1.Hydrogen Trains Before Trucks
Cummins, the top maker of heavy-duty diesel engines, is gearing up for a zero-emissions future with big plans to supply hydrogen-electric power systems and electrolyzers that make the clean fuel, says Forbes magazine. And while its core market right now is trucks, trains look like a bigger commercial opportunity in the near term. Yeah hydrogen, yeah trains!
2.Someone tell Pres. Biden
Someone should tell President Biden about trains, and how young people ride them, how train ridership is setting records, how more routes are being built, how they are environmentally friendly, and how business and employers like trains because people can work on them.
Oh wait, President Biden has been riding trains for decades. Nevermind.
3.Nonprofits Challenge Big Tech
In what the New York Times calls an ‘unlikely alliance,’ nonprofits, economists, antitrust scholars, activists and lawyers are working to break up Big Tech, just like they did 100 years ago with Rockefeller and Big Oil.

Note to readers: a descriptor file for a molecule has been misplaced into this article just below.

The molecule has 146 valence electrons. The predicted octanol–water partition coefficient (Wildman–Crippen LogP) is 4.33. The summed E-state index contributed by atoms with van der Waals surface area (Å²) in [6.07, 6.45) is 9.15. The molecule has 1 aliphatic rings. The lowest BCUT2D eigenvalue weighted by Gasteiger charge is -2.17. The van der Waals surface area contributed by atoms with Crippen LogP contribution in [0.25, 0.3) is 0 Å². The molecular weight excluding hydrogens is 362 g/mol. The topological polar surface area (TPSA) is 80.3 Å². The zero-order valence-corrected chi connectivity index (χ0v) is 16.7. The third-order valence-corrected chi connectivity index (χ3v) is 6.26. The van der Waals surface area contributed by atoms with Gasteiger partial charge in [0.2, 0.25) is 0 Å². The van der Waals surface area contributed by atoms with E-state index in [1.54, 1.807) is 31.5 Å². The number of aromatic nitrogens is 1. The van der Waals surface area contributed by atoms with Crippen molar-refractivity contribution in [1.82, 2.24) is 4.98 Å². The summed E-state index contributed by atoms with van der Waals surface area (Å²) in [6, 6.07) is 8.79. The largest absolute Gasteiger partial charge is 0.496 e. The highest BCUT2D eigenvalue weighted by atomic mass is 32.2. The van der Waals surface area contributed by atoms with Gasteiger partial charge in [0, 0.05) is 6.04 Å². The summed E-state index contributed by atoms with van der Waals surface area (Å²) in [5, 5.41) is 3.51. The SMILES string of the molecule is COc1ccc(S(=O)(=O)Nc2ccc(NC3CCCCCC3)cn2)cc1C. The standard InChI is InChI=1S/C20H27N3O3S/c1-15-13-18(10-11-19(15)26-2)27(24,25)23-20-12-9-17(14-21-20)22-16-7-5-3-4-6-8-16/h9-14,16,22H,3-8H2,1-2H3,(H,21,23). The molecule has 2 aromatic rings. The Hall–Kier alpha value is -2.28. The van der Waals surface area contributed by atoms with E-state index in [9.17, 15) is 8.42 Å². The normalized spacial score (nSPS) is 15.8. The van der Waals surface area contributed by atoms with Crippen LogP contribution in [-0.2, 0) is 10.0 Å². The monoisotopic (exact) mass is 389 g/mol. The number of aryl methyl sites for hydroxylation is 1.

“There is a counterweight growing in reaction to Big Tech similar to what we’ve seen in relation to Big Oil over these past decades,” says Martin Tisne, managing director of the foundation Luminate.
4.Paternity Leave Doubles to 28 Days in France
Europe keeps leading the way in infrastructure for the 21st century, and North America will follow suit. This month France doubled paternity leave and require fathers to take at least one week off.
Other European countries offer even more days, with Finland allowing fathers to take up to nine weeks off.
5.More Companies Make Remote Work Permanent
Don’t expect all of business to go back to the office after the pandemic. Target, Ford, Microsoft, Google, Uber, and Slack are just some of the companies that will allow employees to work from home permanently, the New York Times reports.
Target said it “was using this time as an opportunity to reimagine the role of its office in a post-pandemic era.” LERN reimagined the office 22 years ago- – we got rid of it.